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Blood Sugar Control Supplements

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About Blood Sugar Control Supplements

The blood sugar is regulated primarily by the beta-cells of the pancreas, which produce the well-known hormone insulin. Insulin "talks" to tissues, like the liver and skeletal muscle tissue, telling them to release a glucose transporter—or channel—to open up on the cell membrane. In the case of skeletal muscle tissue, GLUT-4 is the primary glucose transporter, which can be seen as a gate that opens to allow glucose into the cell. When pathology or dis-ease begins, insulin may not trigger as much GLUT-4 to be released as it used to, and/or not enough insulin is being synthesized by the pancreas. As a result, sugar (glucose, to be exact) builds up in the blood, causing the medical condition known as hyperglycemia. If severe enough, this condition may meet the medical definition for Type 2 Diabetes. Given that the cells become resistance to the effects of insulin, the term insulin resistance is used to describe this condition. 


Insulin resistance is becoming increasingly common, and has been linked to overweight and obesity, hypertension, polycystic ovarian syndrome, cardiovascular disease and metabolic syndrome, as reported in Advances in Preventive Medicine in 2016. There is along a fairly strong correlation between body fat levels and the degree of insulin resistance, meaning that once body fat levels are reduced to within a healthy range, the insulin resistance will most likely reduce in severity. It is therefore important to maintain a healthy body composition, and more often than not, target increases in lean muscle mass, and decreases in fat mass, through targeted nutrition, exercise programs and an appropriate supplementation regiment.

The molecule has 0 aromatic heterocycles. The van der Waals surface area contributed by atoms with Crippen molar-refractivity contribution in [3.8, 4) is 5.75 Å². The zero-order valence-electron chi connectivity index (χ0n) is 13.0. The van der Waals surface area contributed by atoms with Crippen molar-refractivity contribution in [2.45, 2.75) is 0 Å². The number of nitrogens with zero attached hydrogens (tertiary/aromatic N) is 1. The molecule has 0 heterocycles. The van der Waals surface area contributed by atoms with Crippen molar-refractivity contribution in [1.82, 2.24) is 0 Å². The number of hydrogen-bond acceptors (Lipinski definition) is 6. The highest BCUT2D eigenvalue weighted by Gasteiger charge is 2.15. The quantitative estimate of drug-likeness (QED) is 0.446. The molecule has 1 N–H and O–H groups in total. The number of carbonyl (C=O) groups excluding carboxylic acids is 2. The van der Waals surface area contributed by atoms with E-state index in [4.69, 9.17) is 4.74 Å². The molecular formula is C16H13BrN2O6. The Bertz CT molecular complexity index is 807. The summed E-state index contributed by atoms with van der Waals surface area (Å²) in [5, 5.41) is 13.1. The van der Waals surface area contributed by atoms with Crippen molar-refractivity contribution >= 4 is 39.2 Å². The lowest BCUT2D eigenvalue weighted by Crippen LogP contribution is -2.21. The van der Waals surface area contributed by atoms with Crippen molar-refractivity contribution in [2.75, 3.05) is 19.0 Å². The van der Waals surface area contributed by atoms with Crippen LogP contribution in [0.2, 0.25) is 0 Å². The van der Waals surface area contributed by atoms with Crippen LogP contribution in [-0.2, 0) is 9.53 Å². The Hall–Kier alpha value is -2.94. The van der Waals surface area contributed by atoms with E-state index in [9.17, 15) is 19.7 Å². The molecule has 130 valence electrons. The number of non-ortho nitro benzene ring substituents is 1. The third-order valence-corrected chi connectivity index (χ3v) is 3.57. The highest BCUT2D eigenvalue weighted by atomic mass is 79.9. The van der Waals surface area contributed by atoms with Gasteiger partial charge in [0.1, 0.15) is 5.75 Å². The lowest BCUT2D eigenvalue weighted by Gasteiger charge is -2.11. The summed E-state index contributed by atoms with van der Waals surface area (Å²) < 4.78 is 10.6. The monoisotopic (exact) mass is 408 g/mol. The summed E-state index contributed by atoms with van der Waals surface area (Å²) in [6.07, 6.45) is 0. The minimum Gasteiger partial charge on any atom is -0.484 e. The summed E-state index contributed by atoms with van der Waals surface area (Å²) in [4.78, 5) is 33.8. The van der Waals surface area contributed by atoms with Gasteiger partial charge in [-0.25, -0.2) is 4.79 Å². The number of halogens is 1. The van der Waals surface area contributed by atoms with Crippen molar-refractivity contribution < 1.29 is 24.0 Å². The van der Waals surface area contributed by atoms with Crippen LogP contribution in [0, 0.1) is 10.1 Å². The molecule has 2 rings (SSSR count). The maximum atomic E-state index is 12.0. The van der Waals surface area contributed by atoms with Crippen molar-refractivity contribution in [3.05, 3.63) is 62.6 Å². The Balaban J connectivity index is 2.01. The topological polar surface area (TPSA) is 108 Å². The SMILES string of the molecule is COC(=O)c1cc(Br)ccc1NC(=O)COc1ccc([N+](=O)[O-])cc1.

There are many natural herbal medicines and nutrients that assist in improving the way a cell responds to insulin, as seen in insulin resistance and Type II Diabetes. This helps to get the cellular gates open so that glucose can enter the cell, thus lowering the blood sugar. Some of the most commonly used supplements for this purpose are: Gymnema sylvestre, Cinnamomum cassia, Bitter Melon, lipoic acid, chromium, zinc and magnesium. Interestingly, chromium and Gymnema may also assist in reducing food cravings, particularly for sweet foods, which helps to reduce the glycemic burden. After all, it makes sense to reduce ones intake of high glycemic index foods whilst working on managing your blood glucose. It would be beneficial, if you have prediabetes or type II diabetes to familiarise yourself with the glycemic index of various foods, so that you may select foods that will lead to less of a glycemic burden.


Another measurement used that takes the glycemic index to the next level is glycemic load. This uses the quantity of the food, along with the glycemic index of the food, to estimate the impact that the meal will have on blood sugar. This does make a lot of practical sense. After all, even if we took an extremely high glycemic index food, such as mashed potato, and ate only a single teaspoon, the impact on blood sugar is minimal. Though if we take a medium glycemic index food, such as table sugar, and consumed six teaspoons, the blood sugar impact is much more significant. Though glycemic load is theoretically a more accurate assessment tool, it does add a complexity to the diet that most people don’t need. It may prove more beneficial to simply be aware of the high glycemic index foods that you know to tend to overeat, and try to moderate them, or find lower glycemic index foods as a substitute. A daunting-ly comprehensive list can be found in the American Journal of Clinical Nutrition, published in 2002 by Kaye Foster-Powell et al.   


Blood Sugar Control can be positively impacted by regular physical activity. Muscle tissue's ability to "take-up" glucose from the blood during and after exercise can be improved, despite ongoing insulin resistance or Type II Diabetes. The glucose gate to the cell can be opened independent of insulin during exercise. This means that the are GLUT-4 (glucose transporters) that are responsive to exercise, even without a strong signal from insulin, which is a boon for the insulin resistant. In addition to improvements in food selection and regular activity, Blood Sugar Control supplements are a great addition to a glycemic health program.